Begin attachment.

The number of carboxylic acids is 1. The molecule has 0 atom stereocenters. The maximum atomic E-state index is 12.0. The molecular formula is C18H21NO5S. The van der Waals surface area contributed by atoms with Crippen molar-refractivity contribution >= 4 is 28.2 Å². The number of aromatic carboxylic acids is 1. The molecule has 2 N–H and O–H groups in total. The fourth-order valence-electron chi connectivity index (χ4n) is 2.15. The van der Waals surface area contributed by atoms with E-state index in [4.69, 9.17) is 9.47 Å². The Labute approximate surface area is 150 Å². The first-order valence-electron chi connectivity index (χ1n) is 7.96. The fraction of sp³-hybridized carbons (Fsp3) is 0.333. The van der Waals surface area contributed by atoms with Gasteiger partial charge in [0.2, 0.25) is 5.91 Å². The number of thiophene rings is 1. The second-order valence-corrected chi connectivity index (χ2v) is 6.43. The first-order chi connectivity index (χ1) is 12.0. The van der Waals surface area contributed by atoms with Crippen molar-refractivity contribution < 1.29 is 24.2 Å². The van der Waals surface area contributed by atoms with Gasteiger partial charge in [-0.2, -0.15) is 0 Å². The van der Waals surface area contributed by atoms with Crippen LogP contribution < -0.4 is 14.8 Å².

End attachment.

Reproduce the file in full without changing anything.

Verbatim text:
The number of carboxylic acids is 1. The molecule has 0 atom stereocenters. The maximum atomic E-state index is 12.0. The molecular formula is C18H21NO5S. The van der Waals surface area contributed by atoms with Crippen molar-refractivity contribution >= 4 is 28.2 Å². The number of aromatic carboxylic acids is 1. The molecule has 2 N–H and O–H groups in total. The fourth-order valence-electron chi connectivity index (χ4n) is 2.15. The van der Waals surface area contributed by atoms with E-state index in [4.69, 9.17) is 9.47 Å². The Labute approximate surface area is 150 Å². The first-order valence-electron chi connectivity index (χ1n) is 7.96. The fraction of sp³-hybridized carbons (Fsp3) is 0.333. The van der Waals surface area contributed by atoms with Gasteiger partial charge in [0.2, 0.25) is 5.91 Å². The number of thiophene rings is 1. The second-order valence-corrected chi connectivity index (χ2v) is 6.43. The first-order chi connectivity index (χ1) is 12.0. The van der Waals surface area contributed by atoms with Crippen molar-refractivity contribution < 1.29 is 24.2 Å². The van der Waals surface area contributed by atoms with Gasteiger partial charge in [-0.2, -0.15) is 0 Å². The van der Waals surface area contributed by atoms with Crippen LogP contribution < -0.4 is 14.8 Å².